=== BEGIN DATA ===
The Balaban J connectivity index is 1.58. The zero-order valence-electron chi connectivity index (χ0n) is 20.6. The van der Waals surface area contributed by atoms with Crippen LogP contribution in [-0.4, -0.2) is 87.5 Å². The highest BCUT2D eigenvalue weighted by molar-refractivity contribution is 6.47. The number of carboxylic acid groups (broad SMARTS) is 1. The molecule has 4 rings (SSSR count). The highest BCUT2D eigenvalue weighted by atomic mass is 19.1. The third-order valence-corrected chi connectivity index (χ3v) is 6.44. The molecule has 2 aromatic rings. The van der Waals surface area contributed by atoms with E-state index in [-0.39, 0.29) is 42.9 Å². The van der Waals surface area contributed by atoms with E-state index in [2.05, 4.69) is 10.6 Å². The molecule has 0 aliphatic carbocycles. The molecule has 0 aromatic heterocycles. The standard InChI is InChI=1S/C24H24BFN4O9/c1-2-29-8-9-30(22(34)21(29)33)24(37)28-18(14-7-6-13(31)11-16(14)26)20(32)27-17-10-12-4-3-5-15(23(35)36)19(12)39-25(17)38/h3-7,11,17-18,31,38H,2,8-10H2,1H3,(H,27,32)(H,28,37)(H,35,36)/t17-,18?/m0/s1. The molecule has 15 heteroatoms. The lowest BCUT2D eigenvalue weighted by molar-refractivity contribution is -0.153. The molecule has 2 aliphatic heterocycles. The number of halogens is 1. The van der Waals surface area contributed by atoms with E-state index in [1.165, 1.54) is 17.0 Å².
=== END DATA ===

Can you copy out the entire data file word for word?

The Balaban J connectivity index is 1.58. The zero-order valence-electron chi connectivity index (χ0n) is 20.6. The van der Waals surface area contributed by atoms with Crippen LogP contribution in [-0.4, -0.2) is 87.5 Å². The highest BCUT2D eigenvalue weighted by molar-refractivity contribution is 6.47. The number of carboxylic acid groups (broad SMARTS) is 1. The molecule has 4 rings (SSSR count). The highest BCUT2D eigenvalue weighted by atomic mass is 19.1. The third-order valence-corrected chi connectivity index (χ3v) is 6.44. The molecule has 2 aromatic rings. The van der Waals surface area contributed by atoms with E-state index in [-0.39, 0.29) is 42.9 Å². The van der Waals surface area contributed by atoms with E-state index in [2.05, 4.69) is 10.6 Å². The molecule has 0 aliphatic carbocycles. The molecule has 0 aromatic heterocycles. The standard InChI is InChI=1S/C24H24BFN4O9/c1-2-29-8-9-30(22(34)21(29)33)24(37)28-18(14-7-6-13(31)11-16(14)26)20(32)27-17-10-12-4-3-5-15(23(35)36)19(12)39-25(17)38/h3-7,11,17-18,31,38H,2,8-10H2,1H3,(H,27,32)(H,28,37)(H,35,36)/t17-,18?/m0/s1. The molecule has 15 heteroatoms. The lowest BCUT2D eigenvalue weighted by molar-refractivity contribution is -0.153. The molecule has 2 aliphatic heterocycles. The number of halogens is 1. The van der Waals surface area contributed by atoms with E-state index in [1.165, 1.54) is 17.0 Å².